The Federal Shipbuilding & Dry Dock Company began construction on the USS Merrick in Kearny, New Jersey, on October 19, 1944. Her name then was the M.C. Hull 219. She was eventually launched on January 28, 1945, and christened by Mrs. Francis N. Van Riper. On March 31, she was commissioned with Lieutenant-Commander Walter E. Reed in command.
Service in World War II, Korea, and Vietnam
Her first port of service was Pearl Harbor, where she acted as a landing and cargo vessel for troops in the Marshalls and New Hebrides Islands. From there, she transported troops from Hawaii and the Philippines to Japan and returned carrying soldiers and war dogs to Norfolk, Virginia.
On October 1946, the Merrick sailed with another navy vessel as an escort to Port Hueneme, California, to take on cargo for the biggest American Antarctic expedition at the time, Operation Highjump. From there she and her group of Navy ships sailed for the Bay of Whales on January 15, 1946, where they built a base for Operation Highjump called Little America IV. The weather conditions there proved disastrous for the Merrick. In February, her rudder was broken by ice. She was towed by a Coast Guard icebreaker, Northwind WAGB 282, to Dunedin, New Zealand, and arrived there in tow on February 22.
The USS Merrick was repaired and was returned to California. Her voyage from New Zealand to San Francisco was as fraught with disaster as her encounter with the ice in the Bay of Whales. Finally, on June 25, she was retired to the National Defense Reserve Fleet. Her retirement ended when the Korean War happened. On January 19, 1952, she was put in active service and sent to Yokosuka, Japan, carrying men and supplies.
She returned to California without incident of any physical malfunction. She was then given a second mission as part of operation Big Switch in April 1954. Her mission was to transport over 7000 prisoners from Koje Do and Choju Do to Inchon. From there she prepared Army and Marine Corps soldiers for battle off the coasts of the Philippines and Iwo Jima.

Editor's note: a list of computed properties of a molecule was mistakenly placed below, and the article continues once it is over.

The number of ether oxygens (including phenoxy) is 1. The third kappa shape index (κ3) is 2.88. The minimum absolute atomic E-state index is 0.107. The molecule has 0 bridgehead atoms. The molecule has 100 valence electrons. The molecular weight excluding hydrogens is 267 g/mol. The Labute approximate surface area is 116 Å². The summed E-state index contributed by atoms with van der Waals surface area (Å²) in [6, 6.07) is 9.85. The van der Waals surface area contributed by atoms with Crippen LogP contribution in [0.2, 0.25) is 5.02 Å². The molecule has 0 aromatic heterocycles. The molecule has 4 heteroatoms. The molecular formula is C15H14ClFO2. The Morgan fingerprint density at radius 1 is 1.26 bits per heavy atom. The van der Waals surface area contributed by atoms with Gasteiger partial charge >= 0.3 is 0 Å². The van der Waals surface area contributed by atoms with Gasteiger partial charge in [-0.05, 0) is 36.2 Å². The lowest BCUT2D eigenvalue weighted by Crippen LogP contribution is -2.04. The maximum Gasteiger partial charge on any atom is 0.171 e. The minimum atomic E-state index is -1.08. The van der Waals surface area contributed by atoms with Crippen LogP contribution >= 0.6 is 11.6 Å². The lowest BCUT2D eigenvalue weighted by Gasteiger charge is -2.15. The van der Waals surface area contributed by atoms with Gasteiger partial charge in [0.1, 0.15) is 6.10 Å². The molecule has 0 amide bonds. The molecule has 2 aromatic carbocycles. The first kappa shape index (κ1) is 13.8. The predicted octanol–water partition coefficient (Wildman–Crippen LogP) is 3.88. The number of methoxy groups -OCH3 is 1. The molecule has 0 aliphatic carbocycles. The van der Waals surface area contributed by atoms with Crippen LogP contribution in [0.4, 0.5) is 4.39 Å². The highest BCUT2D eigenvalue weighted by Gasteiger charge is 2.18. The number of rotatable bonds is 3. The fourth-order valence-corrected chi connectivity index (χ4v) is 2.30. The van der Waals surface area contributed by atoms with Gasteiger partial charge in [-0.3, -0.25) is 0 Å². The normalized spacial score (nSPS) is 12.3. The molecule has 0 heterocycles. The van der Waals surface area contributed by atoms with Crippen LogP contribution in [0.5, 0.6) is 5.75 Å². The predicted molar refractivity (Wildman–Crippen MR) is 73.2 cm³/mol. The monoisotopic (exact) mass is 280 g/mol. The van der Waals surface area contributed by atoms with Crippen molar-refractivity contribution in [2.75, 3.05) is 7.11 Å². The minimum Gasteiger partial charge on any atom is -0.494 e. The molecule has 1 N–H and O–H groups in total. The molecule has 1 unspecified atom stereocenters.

Until 1963, the USS Merrick was part of the 7th Fleet operation of the coast of the western Pacific. When the Vietnam Crisis stepped up, she made her first entrance into the South China Sea and began a yearly vigil from the Pacific to the South China Sea. She served with the combined world powers that were trying to halt Communist expansion. Her service included troop lifts from Okinawa and the Philippines to South Vietnam. She participated in landings on the Saigon River Delta in 1966, which was the Navy’s first attempt to extend water combat for an island since its tries during the Civil War.
On January 1, 1969, the USS Merrick was reclassified as an LKA-97. Her fate since then remains unknown, but it is believed she was scrapped in 1980.
Asbestos in Navy Ships
Although an essential component of the naval fleet, some auxiliary vessels also posed a lasting health risk to soldiers serving on them. Unfortunately, products containing asbestos were common, especially on older ships, because of the material’s high resistance to heat and fire. Despite its value as an insulator, asbestos fiber intake can lead to several serious health consequences, including mesothelioma, a devastating cancer without cure. Current and former military personnel who came into contact with these ships should seek immediate medical attention to detect possible health consequences associated with asbestos exposure.